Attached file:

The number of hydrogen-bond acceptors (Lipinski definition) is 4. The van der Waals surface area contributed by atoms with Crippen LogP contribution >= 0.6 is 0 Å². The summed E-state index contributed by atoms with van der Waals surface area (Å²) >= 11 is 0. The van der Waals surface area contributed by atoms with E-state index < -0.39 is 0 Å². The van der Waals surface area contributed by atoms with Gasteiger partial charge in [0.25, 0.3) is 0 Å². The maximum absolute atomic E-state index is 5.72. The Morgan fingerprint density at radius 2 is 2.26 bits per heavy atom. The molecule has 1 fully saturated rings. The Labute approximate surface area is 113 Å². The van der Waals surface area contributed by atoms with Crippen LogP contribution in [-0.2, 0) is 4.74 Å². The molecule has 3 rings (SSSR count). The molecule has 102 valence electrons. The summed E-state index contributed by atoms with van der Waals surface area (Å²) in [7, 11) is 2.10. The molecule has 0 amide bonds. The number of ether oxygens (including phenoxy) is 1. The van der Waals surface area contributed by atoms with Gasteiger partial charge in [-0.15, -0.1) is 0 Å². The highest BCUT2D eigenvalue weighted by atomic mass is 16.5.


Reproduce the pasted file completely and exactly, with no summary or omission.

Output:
The number of hydrogen-bond acceptors (Lipinski definition) is 4. The van der Waals surface area contributed by atoms with Crippen LogP contribution >= 0.6 is 0 Å². The summed E-state index contributed by atoms with van der Waals surface area (Å²) >= 11 is 0. The van der Waals surface area contributed by atoms with E-state index < -0.39 is 0 Å². The van der Waals surface area contributed by atoms with Gasteiger partial charge in [0.25, 0.3) is 0 Å². The maximum absolute atomic E-state index is 5.72. The Morgan fingerprint density at radius 2 is 2.26 bits per heavy atom. The molecule has 1 fully saturated rings. The Labute approximate surface area is 113 Å². The van der Waals surface area contributed by atoms with Crippen LogP contribution in [-0.2, 0) is 4.74 Å². The molecule has 3 rings (SSSR count). The molecule has 102 valence electrons. The summed E-state index contributed by atoms with van der Waals surface area (Å²) in [7, 11) is 2.10. The molecule has 0 amide bonds. The number of ether oxygens (including phenoxy) is 1. The van der Waals surface area contributed by atoms with Gasteiger partial charge in [-0.15, -0.1) is 0 Å². The highest BCUT2D eigenvalue weighted by atomic mass is 16.5.